Track test: Longleat Stages Rally

Into the lion’s den

109th, That’s where I finished my first stage rally, and I am rather proud of it. With a couple of hours the day before as my sole rally experience, I was happy not to be last, and to have beaten seven other cars seemed to me worthy of a works drive.

It was a sort of works drive, actually. GM DealerSport runs an extra Nova, complete with service crew and sponsored by Sureguard, in its Nova Challenge series for invited journalists to use, and I had been entered for the Longleat Stages through the (empty) Safari Park compounds of that great house. Being a tarmac event it should have been less foreign to me than a loose-surface forest rally, but the reality was different . . .

Although rallying at international level is tightly bound by Group A and N homologation, as is our Open series, British National events are open to any vehicle which complies with the RAC’s safety requirements; thus obsolete works rallycars like BDA Escorts and Triumph TR8s mix with specials like Rover V8-engined Sierras and Escort MkIlIs converted from front to rear-wheel drive, or even to 4WD. The unusual cars tend to be popular with clubmen, for whom the sport is a hobby, an end in itself.

Less modified in concept, but often much more expensive, are the current Group A challengers like the VW Golf and Toyota Corolla, tweaked and honed to just the legal side of the regulations. This is the sort of car which the driver who aspires to an international career covets; it gives away a power advantage to many of the specials, but for that very reason it rewards the tidy driver; with strictly limited power, wheelspin and too much sideways travel are wasteful. And these are the vehicles which will be watched by managers of factory teams looking for young talent to add to their strength.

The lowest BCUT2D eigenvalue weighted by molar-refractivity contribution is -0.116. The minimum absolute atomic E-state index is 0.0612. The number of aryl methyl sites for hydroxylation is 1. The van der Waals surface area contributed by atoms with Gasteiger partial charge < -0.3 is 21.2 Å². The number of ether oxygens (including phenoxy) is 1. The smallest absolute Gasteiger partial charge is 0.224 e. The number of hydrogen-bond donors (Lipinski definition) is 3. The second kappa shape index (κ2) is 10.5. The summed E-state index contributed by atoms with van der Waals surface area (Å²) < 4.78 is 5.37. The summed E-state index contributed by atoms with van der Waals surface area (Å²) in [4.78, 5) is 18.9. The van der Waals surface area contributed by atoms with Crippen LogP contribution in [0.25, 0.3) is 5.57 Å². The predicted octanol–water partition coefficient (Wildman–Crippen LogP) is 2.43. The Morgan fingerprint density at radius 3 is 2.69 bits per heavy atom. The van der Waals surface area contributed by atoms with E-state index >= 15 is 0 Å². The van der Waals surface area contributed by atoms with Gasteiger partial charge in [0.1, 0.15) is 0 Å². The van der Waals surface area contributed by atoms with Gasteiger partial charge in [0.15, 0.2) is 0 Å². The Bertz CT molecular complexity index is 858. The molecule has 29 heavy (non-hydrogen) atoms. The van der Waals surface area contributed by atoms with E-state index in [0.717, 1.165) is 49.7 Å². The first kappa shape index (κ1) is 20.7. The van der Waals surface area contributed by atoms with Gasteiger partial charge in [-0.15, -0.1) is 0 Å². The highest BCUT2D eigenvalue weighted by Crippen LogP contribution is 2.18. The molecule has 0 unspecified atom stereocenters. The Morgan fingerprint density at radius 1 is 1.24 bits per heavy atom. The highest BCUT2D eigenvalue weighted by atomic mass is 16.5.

Which is where the GM DealerSport Nova/Astra Challenge fits in. Unique amongst manufacturers, Vauxhall/Opel not only runs a works team, GM Eurosport, based in Germany, but also the separate DealerSport organisation which is funded by all GM dealers in Britain and administered by a dealer committee. As a publicity machine, this organisation has become particularly efficient, running GM’s assault on the British Open Rally Championship, entering the outrageously fast 5.7-litre Chevrolet-engined Carlton in Thundersaloons, sponsoring individual drivers and whole championships in racing and rallying, and generally keeping the GM badge in the public eye, not least by entering the Sureguard-backed Celebrity Nova for interested journalists . . .

And as rallying reaches a wider audience through television, a national search for novice rally-drivers is being organised with Radio Times, using Challenge-specification Novas. What the Nova/Astra Challenge offers is the chance of budget success for young rally drivers in their own class. An established body of car preparation know-how keeps costs down, clear restrictions on modifications make for competitive results, and contestants battle not only for class wins on each event, but also for points leading to the Challenge Cup, the Junior Cup (under 25) and the Ladies’ Cup (although of the 35 people so far enrolled for this year’s series, only two are female).